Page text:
Illinois Judge Slaps Down Democrats’ Attempt To Bar Republicans From Ballot

Illinois Judge Slaps Down Democrats’ Attempt To Bar Republicans From Ballot
Illinois Governor J.B. Pritzker (Image: YouTube screen grab)

By Jeff Charles

An Illinois judge ruled Wednesday against a Democratic effort to bar Republicans from running for statewide office by altering election laws midway through the campaign season.

Illinois Democrats had attempted to use its supermajority to pass legislation rewriting the rules by which political parties can select candidates, according to the Cook County Record. Republicans reportedly pilloried the effort as a blatant attempt to stop GOP candidates from challenging incumbent Democratic state lawmakers in the upcoming elections.

Sangamon County Circuit Judge Gail Noll sided with the 14 prospective Republican candidates for the state legislature and ruled that the law, officially labeled Public Act 103-0586, was an unconstitutional effort by Democrats to alter the rules in the middle of the election to benefit their candidates, the outlet reported. (RELATED: Law Firm Halts Dem State Board Of Elections Attempted Rule Change)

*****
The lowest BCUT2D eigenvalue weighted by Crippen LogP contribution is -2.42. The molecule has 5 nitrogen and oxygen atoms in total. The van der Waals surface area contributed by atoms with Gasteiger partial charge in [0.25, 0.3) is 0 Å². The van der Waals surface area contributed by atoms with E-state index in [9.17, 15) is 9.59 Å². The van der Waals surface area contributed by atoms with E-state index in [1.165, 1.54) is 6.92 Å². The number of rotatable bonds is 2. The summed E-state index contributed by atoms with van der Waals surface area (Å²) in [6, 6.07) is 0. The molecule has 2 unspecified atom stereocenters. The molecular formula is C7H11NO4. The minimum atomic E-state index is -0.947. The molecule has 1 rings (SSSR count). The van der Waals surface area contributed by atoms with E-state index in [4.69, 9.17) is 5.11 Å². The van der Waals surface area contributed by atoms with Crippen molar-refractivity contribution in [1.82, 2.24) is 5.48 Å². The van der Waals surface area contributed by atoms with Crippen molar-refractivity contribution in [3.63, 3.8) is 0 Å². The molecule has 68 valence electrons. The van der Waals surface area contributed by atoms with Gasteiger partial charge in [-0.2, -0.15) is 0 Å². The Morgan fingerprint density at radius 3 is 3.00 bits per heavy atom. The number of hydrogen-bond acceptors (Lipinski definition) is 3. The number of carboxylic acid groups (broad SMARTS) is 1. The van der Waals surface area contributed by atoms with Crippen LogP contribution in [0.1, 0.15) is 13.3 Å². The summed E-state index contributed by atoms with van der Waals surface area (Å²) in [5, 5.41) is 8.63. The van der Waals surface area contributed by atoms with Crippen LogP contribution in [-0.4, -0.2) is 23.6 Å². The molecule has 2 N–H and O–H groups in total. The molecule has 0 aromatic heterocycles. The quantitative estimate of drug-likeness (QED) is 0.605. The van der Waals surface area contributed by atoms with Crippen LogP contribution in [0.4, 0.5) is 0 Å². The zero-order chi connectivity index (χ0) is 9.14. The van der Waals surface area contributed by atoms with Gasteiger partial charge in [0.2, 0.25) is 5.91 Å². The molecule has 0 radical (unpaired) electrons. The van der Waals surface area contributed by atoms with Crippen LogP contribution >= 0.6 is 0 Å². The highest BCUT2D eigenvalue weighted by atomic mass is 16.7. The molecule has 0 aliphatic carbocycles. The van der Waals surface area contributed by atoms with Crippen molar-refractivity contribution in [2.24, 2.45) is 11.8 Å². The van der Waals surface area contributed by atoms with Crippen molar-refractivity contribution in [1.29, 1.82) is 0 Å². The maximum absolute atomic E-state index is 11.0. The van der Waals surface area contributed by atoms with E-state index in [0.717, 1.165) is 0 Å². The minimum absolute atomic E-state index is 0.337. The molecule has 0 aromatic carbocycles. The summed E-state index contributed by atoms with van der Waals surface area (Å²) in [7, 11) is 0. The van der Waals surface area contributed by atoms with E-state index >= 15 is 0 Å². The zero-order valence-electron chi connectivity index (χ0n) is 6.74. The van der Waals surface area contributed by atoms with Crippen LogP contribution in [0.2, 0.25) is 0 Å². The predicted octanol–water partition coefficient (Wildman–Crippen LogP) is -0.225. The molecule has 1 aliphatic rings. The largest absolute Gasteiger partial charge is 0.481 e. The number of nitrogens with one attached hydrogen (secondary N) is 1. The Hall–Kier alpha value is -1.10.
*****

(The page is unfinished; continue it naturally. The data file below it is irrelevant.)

In response to the legislation, the Liberty Justice Center had filed a lawsuit challenging the new law, which ends the practice of “slating,” according to the organization’s press release. This is a process parties have used to put candidates in place on the general election ballot when no candidates run in the party’s primary elections. The party is allowed to nominate its own candidate as long as the candidate gathers the required number of petition signatures.

However, Democrats passed the law less than two days after the measure was introduced, the press release continues. Gov. J.B. Pritzker signed the bill into law, which removed the “slating” provision, effective immediately.” This occurred right in the middle of the slating process, the Liberty Justice Center explains.

Jeffrey Schwab, Senior Counsel for the organization, celebrated the ruling, according to the press release. “The General Assembly can change the rules for elections, but they can’t do it in the middle of the game to keep challengers off the ballot. We are proud to stand up for these candidates and against yet another scheme to suppress competition in Illinois elections,” he said.

The judge’s ruling applies only to the use of the “slating” process in this current election, according to the Cook County Record. It does not address whether the law would be allowed to stand in future races, the outlet reported.


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